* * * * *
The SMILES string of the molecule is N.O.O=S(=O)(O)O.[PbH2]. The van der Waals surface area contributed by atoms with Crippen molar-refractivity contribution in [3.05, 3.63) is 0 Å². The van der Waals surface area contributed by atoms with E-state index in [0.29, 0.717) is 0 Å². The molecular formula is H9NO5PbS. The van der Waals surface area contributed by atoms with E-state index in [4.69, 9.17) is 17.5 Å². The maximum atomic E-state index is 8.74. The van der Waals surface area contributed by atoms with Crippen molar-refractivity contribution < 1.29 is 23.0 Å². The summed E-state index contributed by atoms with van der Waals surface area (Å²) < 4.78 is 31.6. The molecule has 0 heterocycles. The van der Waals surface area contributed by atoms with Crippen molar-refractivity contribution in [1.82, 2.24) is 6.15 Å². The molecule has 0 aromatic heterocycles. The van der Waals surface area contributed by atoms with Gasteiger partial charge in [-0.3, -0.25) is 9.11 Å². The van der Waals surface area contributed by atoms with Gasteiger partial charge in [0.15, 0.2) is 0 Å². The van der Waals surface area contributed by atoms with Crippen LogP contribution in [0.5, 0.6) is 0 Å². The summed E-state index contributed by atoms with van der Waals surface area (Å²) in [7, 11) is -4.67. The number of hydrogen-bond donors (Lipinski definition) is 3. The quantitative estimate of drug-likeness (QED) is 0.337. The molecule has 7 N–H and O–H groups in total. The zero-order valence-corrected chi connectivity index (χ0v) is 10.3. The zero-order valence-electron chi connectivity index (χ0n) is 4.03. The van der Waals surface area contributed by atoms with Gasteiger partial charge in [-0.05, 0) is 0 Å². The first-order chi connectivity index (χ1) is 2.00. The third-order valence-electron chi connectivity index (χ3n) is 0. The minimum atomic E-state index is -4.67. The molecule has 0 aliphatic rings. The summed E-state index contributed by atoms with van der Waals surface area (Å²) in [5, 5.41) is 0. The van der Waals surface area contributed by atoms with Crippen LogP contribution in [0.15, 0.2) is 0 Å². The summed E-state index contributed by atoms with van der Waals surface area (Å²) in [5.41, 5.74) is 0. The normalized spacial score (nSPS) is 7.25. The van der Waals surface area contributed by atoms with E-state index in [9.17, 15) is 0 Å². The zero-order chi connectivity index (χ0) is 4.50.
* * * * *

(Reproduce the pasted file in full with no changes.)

The SMILES string of the molecule is N.O.O=S(=O)(O)O.[PbH2]. The van der Waals surface area contributed by atoms with Crippen molar-refractivity contribution in [3.05, 3.63) is 0 Å². The van der Waals surface area contributed by atoms with E-state index in [0.29, 0.717) is 0 Å². The molecular formula is H9NO5PbS. The van der Waals surface area contributed by atoms with E-state index in [4.69, 9.17) is 17.5 Å². The maximum atomic E-state index is 8.74. The van der Waals surface area contributed by atoms with Crippen molar-refractivity contribution < 1.29 is 23.0 Å². The summed E-state index contributed by atoms with van der Waals surface area (Å²) < 4.78 is 31.6. The molecule has 0 heterocycles. The van der Waals surface area contributed by atoms with Crippen molar-refractivity contribution in [1.82, 2.24) is 6.15 Å². The molecule has 0 aromatic heterocycles. The van der Waals surface area contributed by atoms with Gasteiger partial charge in [-0.3, -0.25) is 9.11 Å². The van der Waals surface area contributed by atoms with Gasteiger partial charge in [0.15, 0.2) is 0 Å². The van der Waals surface area contributed by atoms with Crippen LogP contribution in [0.5, 0.6) is 0 Å². The summed E-state index contributed by atoms with van der Waals surface area (Å²) in [7, 11) is -4.67. The number of hydrogen-bond donors (Lipinski definition) is 3. The quantitative estimate of drug-likeness (QED) is 0.337. The molecule has 7 N–H and O–H groups in total. The zero-order valence-corrected chi connectivity index (χ0v) is 10.3. The zero-order valence-electron chi connectivity index (χ0n) is 4.03. The van der Waals surface area contributed by atoms with Gasteiger partial charge in [-0.05, 0) is 0 Å². The first-order chi connectivity index (χ1) is 2.00. The third-order valence-electron chi connectivity index (χ3n) is 0. The minimum atomic E-state index is -4.67. The molecule has 0 aliphatic rings. The summed E-state index contributed by atoms with van der Waals surface area (Å²) in [5, 5.41) is 0. The van der Waals surface area contributed by atoms with Crippen LogP contribution in [0.15, 0.2) is 0 Å². The summed E-state index contributed by atoms with van der Waals surface area (Å²) in [5.41, 5.74) is 0. The normalized spacial score (nSPS) is 7.25. The van der Waals surface area contributed by atoms with E-state index in [9.17, 15) is 0 Å². The zero-order chi connectivity index (χ0) is 4.50.